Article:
Loss of Independence in Activities of Daily Living in Older Adults Hospitalized with Medical Illnesses: Increased Vulnerability with Age
Article first published online: 26 MAR 2003
Journal of the American Geriatrics Society
Volume 51, Issue 4, pages 451–458, April 2003
How to Cite
Covinsky, K. E., Palmer, R. M., Fortinsky, R. H., Counsell, S. R., Stewart, A. L., Kresevic, D., Burant, C. J. and Landefeld, C. S. (2003), Loss of Independence in Activities of Daily Living in Older Adults Hospitalized with Medical Illnesses: Increased Vulnerability with Age. Journal of the American Geriatrics Society, 51: 451–458. doi: 10.1046/j.1532-5415.2003.51152.x
- Issue published online: 26 MAR 2003
- Article first published online: 26 MAR 2003
- activities of daily living;
- frail elderly;
- geriatric assessment;
- health status
OBJECTIVES: To describe the changes in activities of daily living (ADL) function occurring before and after hospital admission in older people hospitalized with medical illness and to assess the effect of age on loss of ADL function.
DESIGN: Prospective observational study.
SETTING: The general medical service of two hospitals.
PARTICIPANTS: Two thousand two hundred ninety-three patients aged 70 and older (mean age 80, 64% women, 24% nonwhite).
MEASUREMENTS: At the time of hospital admission, patients or their surrogates were interviewed about their independence in five ADLs (bathing, dressing, eating, transferring, and toileting) 2 weeks before admission (baseline) and at admission. Subjects were interviewed about ADL function at discharge. Outcome measures included functional decline between baseline and discharge and functional changes between baseline and admission and between admission and discharge.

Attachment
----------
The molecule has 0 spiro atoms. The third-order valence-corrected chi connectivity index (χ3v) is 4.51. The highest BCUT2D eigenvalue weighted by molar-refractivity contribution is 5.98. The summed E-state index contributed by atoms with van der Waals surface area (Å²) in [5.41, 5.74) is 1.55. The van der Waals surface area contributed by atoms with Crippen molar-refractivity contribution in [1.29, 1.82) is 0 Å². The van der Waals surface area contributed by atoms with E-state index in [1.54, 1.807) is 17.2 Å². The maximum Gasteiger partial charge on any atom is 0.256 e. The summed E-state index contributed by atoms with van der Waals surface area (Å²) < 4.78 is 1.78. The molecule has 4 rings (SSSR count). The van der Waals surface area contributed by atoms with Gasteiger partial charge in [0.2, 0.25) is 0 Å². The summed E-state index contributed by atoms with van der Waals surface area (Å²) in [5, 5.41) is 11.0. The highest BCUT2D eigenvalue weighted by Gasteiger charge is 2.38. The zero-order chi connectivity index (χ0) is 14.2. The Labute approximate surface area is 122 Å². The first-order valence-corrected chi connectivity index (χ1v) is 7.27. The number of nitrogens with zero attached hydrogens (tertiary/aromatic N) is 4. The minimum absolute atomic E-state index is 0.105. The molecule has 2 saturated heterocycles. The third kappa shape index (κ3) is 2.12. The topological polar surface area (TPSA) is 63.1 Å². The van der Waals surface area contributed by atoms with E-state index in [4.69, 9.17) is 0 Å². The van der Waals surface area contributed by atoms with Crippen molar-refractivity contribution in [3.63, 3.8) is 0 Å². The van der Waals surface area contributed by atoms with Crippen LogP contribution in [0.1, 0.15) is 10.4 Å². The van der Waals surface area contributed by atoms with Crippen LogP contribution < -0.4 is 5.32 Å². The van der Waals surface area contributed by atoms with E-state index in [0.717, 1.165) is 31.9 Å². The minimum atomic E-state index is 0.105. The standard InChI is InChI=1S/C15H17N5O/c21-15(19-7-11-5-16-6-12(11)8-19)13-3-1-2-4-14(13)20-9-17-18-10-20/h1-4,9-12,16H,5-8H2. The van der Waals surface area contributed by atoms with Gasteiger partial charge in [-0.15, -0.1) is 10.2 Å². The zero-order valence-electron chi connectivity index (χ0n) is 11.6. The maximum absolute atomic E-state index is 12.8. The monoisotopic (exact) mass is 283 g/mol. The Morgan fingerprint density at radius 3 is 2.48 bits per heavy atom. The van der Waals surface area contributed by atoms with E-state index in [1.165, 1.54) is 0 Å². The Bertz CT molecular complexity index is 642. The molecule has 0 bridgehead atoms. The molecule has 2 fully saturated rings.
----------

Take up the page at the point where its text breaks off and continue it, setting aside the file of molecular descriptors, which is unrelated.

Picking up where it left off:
RESULTS: Thirty-five percent of patients declined in ADL function between baseline and discharge. This included the 23% of patients who declined between baseline and admission and failed to recover to baseline function between admission and discharge and the 12% of patients who did not decline between baseline and admission but declined between hospital admission and discharge. Twenty percent of patients declined between baseline and admission but recovered to baseline function between admission and discharge. The frequency of ADL decline between baseline and discharge varied markedly with age (23%, 28%, 38%, 50%, and 63% in patients aged 70–74, 75–79, 80–84, 85–89, and ≥90, respectively, P < .001). After adjustment for potential confounders, age was not associated with ADL decline before hospitalization (odds ratio (OR) for patients aged ≥90 compared with patients aged 70–74 = 1.26, 95% confidence interval (CI) = 0.88–1.82). In contrast, age was associated with the failure to recover ADL function during hospitalization in patients who declined before admission (OR for patients aged ≥90 compared with patients aged 70–74 = 2.09, 95% CI = 1.20–3.65) and with new losses of ADL function during hospitalization in patients who did not decline before admission (OR for patients aged ≥90 compared with patients aged 70–74 = 3.43, 95% CI = 1.92–6.12).
CONCLUSION: Many hospitalized older people are discharged with ADL function that is worse than their baseline function. The oldest patients are at particularly high risk of poor functional outcomes because they are less likely to recover ADL function lost before admission and more likely to develop new functional deficits during hospitalization